The Operation Brock contraflow system on the M20 has been mothballed from today (26 April), as the impact of new Brexit border regulations at the Channel ports abates.
The system was put in place in December 2020 in anticipation of expected disruption at the ports at the end of the Brexit transition period.
The concrete barrier divided the London-bound M20 between junctions 8 and 9, to allow coastbound lorries to be separated from other traffic.
Road works to restore normal traffic flow took place on Saturday evening with the moveable concrete barrier moved to the side of the road early today.
Nicola Bell, regional director at Highways England, hailed the contraflow system as a success. She said: “The barrier enabled the steady flow of freight into Eurotunnel and Port of Dover, and ensured the continued movement of goods and services across the country with minimal fuss at a critical time.”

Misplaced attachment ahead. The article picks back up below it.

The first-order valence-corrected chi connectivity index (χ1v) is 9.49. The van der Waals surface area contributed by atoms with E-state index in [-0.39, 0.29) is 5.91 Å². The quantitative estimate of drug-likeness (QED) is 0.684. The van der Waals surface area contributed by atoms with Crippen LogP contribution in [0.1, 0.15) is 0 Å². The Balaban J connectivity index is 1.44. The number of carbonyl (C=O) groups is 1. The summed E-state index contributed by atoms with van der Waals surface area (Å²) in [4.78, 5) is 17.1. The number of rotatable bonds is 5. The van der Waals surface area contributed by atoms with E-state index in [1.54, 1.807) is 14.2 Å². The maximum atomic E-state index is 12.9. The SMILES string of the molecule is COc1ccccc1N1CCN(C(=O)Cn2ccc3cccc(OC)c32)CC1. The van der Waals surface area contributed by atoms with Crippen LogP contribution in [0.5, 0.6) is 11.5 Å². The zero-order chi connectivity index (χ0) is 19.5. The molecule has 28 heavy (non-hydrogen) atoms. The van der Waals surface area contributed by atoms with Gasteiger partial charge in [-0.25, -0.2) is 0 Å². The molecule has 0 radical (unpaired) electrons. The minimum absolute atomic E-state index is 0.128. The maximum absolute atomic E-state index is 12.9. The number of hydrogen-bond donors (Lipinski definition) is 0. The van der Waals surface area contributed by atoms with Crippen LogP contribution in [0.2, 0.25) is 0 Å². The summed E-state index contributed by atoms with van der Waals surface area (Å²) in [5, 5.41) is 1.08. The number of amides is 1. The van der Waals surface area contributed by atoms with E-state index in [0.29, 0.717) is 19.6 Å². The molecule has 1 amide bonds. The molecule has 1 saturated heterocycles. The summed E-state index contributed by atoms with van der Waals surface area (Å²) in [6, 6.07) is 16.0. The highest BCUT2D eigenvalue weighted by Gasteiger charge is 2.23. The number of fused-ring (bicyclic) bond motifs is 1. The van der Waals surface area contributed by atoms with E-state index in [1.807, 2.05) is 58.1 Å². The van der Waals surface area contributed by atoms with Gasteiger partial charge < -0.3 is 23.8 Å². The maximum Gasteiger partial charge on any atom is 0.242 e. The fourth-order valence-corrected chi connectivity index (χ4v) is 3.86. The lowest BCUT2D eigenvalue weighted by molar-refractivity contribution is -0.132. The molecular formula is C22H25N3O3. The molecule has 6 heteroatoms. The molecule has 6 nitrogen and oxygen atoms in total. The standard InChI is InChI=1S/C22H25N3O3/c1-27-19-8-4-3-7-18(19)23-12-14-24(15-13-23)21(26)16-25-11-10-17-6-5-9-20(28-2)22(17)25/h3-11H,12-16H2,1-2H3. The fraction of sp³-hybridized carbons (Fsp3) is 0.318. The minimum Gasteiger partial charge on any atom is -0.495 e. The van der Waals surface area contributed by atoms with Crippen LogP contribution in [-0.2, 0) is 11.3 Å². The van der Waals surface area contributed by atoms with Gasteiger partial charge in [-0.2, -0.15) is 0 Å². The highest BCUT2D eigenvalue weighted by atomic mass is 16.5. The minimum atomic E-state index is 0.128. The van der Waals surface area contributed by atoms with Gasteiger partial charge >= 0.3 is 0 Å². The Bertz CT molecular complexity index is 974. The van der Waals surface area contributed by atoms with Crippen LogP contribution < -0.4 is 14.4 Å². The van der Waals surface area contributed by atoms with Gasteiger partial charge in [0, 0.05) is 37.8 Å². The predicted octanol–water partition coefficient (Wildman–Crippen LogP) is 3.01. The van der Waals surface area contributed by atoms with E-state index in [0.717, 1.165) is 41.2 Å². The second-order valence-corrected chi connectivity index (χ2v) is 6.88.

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Ashford MP Damian Green (Con) told ITV: “The alternative to what we’ve had was the old Operation Stack which was terrible. It was a very, very bad idea that you close the motorway. And now we have a permanent system, that’s been tested under pressure, that seems to work… and could be put back quite quickly.”
Richard Lavender, president of Kent Invicta Chamber of Commerce, said the system has worked “exceptionally well both for the businesses of Kent and the traffic heading for the rest of the UK”.
He added: “The M20 is the main route to Europe and therefore irrespective of whether we use the A2 and the M2 this part of the M20 is so important to the import and export of the UK goods.”
The moveable barrier will sit along the M20 should the contraflow need to be reintroduced in the future.
Police and council officials say they will continue to monitor traffic levels closely to ensure any issues are addressed.
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